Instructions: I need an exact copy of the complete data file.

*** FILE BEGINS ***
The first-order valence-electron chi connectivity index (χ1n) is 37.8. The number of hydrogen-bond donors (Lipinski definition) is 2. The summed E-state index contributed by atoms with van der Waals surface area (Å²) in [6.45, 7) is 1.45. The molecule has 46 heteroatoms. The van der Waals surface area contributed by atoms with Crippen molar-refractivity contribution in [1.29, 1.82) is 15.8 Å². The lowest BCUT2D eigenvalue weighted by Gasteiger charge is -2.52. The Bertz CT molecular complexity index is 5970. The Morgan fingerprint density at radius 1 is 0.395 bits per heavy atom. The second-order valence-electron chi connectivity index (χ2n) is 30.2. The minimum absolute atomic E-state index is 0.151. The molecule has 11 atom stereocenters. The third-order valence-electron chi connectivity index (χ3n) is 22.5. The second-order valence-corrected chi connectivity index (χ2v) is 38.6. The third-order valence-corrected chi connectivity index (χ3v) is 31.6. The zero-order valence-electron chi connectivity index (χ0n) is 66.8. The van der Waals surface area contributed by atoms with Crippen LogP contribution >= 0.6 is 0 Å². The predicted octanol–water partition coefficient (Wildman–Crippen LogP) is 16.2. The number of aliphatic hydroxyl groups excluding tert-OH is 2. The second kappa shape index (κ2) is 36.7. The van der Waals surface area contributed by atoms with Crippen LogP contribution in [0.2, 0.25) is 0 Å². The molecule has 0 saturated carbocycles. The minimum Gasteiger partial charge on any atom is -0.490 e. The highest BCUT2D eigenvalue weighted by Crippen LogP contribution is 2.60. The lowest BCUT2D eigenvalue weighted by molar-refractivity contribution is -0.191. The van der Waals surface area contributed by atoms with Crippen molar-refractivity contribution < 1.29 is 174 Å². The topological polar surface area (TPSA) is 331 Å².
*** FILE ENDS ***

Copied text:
The first-order valence-electron chi connectivity index (χ1n) is 37.8. The number of hydrogen-bond donors (Lipinski definition) is 2. The summed E-state index contributed by atoms with van der Waals surface area (Å²) in [6.45, 7) is 1.45. The molecule has 46 heteroatoms. The van der Waals surface area contributed by atoms with Crippen molar-refractivity contribution in [1.29, 1.82) is 15.8 Å². The lowest BCUT2D eigenvalue weighted by Gasteiger charge is -2.52. The Bertz CT molecular complexity index is 5970. The Morgan fingerprint density at radius 1 is 0.395 bits per heavy atom. The second-order valence-electron chi connectivity index (χ2n) is 30.2. The minimum absolute atomic E-state index is 0.151. The molecule has 11 atom stereocenters. The third-order valence-electron chi connectivity index (χ3n) is 22.5. The second-order valence-corrected chi connectivity index (χ2v) is 38.6. The third-order valence-corrected chi connectivity index (χ3v) is 31.6. The zero-order valence-electron chi connectivity index (χ0n) is 66.8. The van der Waals surface area contributed by atoms with Crippen LogP contribution >= 0.6 is 0 Å². The predicted octanol–water partition coefficient (Wildman–Crippen LogP) is 16.2. The number of aliphatic hydroxyl groups excluding tert-OH is 2. The second kappa shape index (κ2) is 36.7. The van der Waals surface area contributed by atoms with Crippen LogP contribution in [0.2, 0.25) is 0 Å². The molecule has 0 saturated carbocycles. The minimum Gasteiger partial charge on any atom is -0.490 e. The highest BCUT2D eigenvalue weighted by Crippen LogP contribution is 2.60. The lowest BCUT2D eigenvalue weighted by molar-refractivity contribution is -0.191. The van der Waals surface area contributed by atoms with Crippen molar-refractivity contribution < 1.29 is 174 Å². The topological polar surface area (TPSA) is 331 Å².